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But that is a woman's life to love and to forgive.
My poor mother did both to excess."

He struck a light and applied it to a candle on
the table of the room into which Byron, following
him, had groped his way. It was a small apart-
ment, but it held some rare bits of furniture, and
the walls were covered with tapestry pictures.
The table was laid as if for supper, with every
evidence of refinement. There were a white


38 Love Alone Is Lord

chicken, a green salad, an abundance of fruit, and
a bottle of white wine.

"There is enough for two," said the host, sur-
veying the table. Byron was doing the same;
and then he gave a turn that caused him to face
the candle. The boy started, and was at the
point of crying out, for it might have been his
own father who was standing there, so close was
the likeness between the man and the picture of
the boy's father which had hung over the mantel-
piece of his mother's lodgings. It had been
painted when they were in France, and, although
Byron professed to have a recollection of his
father, it was chiefly from the picture that he
knew what manner of man he was. And that
picture was now animate before his eyes.

Mr. Vince saw the start that he gave, and

" Yes," he said, " I have been told at home and
abroad that I bore a remarkable resemblance to
the man who was called 'Mad Jack' by his as-
sociates. The likeness brought me nothing but
trouble, not only that trouble which takes the form
of figures on a sheet of paper with a tot, but also
that which takes the form of an enraged husband
or a hasty brother. Never mind, I would rather
be taken for Mad Jack than for a good man. Fix
your attention to the table, Lord Byron; your
father never failed in his duty to himself in that
respect, whatever his shortcomings in other di-
rections may have been."

Love Alone Is Lord 39

Byron was conscious of a little sting now and
again when he heard his father referred to with
the slights of one to whom mockery seemed to
come easily. But he was hungry. He looked at
the table.

" You could not have expected a visitor, at such
an hour," he said. "But there is certainly
enough for two, even when one of the two has
such a hunger as mine."

"It is true that I did not expect a visitor,"
said Vince. " Though I admit that I might have
looked for a distinguished visitor considering the
portent of the stars. You saw that extraordinary
thing to-night. I went up to the highest ground
to watch the display, neglecting my supper. It
was on my return through the grounds that I
caught a faint glimpse of you. Thank Heaven
that I was able to bring about a cessation of hos-
tilities before greater damage was done. And
now in the name of reason will you tell me what
impulses led you to attempt to take Newstead by
storm to-night?"

Byron was eating of the meat and drinking of
the wine before him. In the satisfaction which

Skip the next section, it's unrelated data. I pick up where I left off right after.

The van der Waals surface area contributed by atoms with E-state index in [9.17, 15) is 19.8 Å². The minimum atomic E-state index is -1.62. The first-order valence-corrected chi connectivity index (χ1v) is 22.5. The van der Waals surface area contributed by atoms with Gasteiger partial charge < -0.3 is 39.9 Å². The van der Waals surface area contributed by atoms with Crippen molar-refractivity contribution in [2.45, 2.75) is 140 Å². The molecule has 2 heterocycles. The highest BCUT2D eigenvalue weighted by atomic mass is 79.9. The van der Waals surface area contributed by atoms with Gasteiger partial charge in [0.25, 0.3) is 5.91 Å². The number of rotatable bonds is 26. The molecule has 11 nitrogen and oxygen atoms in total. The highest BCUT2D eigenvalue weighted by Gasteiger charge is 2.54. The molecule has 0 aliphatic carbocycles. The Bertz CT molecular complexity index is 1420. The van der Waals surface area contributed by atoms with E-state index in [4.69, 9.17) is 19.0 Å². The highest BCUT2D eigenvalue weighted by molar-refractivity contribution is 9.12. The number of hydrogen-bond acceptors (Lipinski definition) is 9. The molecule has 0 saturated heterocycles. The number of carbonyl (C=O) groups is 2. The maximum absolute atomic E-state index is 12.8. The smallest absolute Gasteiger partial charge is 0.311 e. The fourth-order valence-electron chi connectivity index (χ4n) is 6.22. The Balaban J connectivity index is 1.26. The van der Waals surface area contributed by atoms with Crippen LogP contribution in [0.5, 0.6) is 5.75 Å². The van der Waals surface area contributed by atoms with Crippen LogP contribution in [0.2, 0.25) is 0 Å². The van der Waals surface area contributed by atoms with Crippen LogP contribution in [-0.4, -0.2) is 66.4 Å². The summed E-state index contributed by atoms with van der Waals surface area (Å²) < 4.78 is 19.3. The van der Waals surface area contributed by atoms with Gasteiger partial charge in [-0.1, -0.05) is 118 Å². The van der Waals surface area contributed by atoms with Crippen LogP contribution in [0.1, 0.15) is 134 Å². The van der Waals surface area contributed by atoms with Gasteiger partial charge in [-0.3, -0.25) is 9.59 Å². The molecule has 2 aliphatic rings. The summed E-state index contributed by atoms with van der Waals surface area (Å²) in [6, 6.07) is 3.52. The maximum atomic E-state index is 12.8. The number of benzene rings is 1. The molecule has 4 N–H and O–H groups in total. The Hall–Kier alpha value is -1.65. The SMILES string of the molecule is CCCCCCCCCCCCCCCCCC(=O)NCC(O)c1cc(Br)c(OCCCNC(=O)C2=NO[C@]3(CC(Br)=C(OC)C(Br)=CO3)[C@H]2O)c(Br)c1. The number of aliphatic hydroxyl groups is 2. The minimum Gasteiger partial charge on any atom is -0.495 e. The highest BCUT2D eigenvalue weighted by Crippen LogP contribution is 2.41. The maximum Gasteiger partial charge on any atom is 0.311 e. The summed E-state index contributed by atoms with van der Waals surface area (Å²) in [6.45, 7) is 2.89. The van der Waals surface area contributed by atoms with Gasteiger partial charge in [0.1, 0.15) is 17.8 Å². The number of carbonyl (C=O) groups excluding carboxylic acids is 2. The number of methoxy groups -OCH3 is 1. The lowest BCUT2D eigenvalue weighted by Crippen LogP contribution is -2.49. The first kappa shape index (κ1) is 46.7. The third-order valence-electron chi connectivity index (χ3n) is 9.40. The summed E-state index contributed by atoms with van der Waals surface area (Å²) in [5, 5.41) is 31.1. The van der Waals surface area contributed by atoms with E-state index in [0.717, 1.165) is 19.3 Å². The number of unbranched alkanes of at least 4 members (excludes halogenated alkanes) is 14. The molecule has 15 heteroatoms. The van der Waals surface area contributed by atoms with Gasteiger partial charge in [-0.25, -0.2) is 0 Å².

he was beginning to feel, he was losing something
of the sense of humiliation which had been with
him, when he had found Newstead closed against
him. After his second tumbler of wine, he could
even think of the matter in the light of a diverting

"I suppose that I am something of a fool," he

40 Love Alone Is Lord

said. " I wonder, as you have heard so much of
our family and its history, if you know anything
of my mother."

"Nothing save that she had a fortune and a
temper. Your father dissipated the former and
fled from the latter. Has she found that you are
his heir-at-law ? ' '

Byron did not at once appreciate the drift of
the question. When he did so, he reddened.

" I am answered," said Vince. " If you had in-
herited her temper you would have run a knife
into me for my insolence."

"I am not hurt," said Byron. "You told me
what my father had done. It was his example
that I was following to-night."

" In the running away ? "

" In the running away. She provoked me be-
yond endurance. It would seem as if she took a
pleasure in doing so."

"Not a pleasure a duty. A Scotch mother
assumes the role of Providence. She visits the
sins of the father upon the children. She is pay-
ing back her Mad Jack through you. And so you
ran away?"

" Not on my own two legs as you can suppose.
I meant to ride up to the door of Newstead and
assert my right to enter. My design was frus-
trated by my horse. I had been watching that
marvellous display of meteors. You saw the
large one?"

"And heard it, too."

Love Alone Is Lord 41

"So did my horse. I had run away from my
mother, and now my horse ran away with me.
He tore through a belt of trees. It was their
boughs that left me in tatters. We must have
gone over miles at that rush. It was only brought
to an end by the gate at the bottom of the last
field. I was sent flying over his head and into the
boughs of a tree on the other side of the wall.
That, you will say, was a true Byron episode."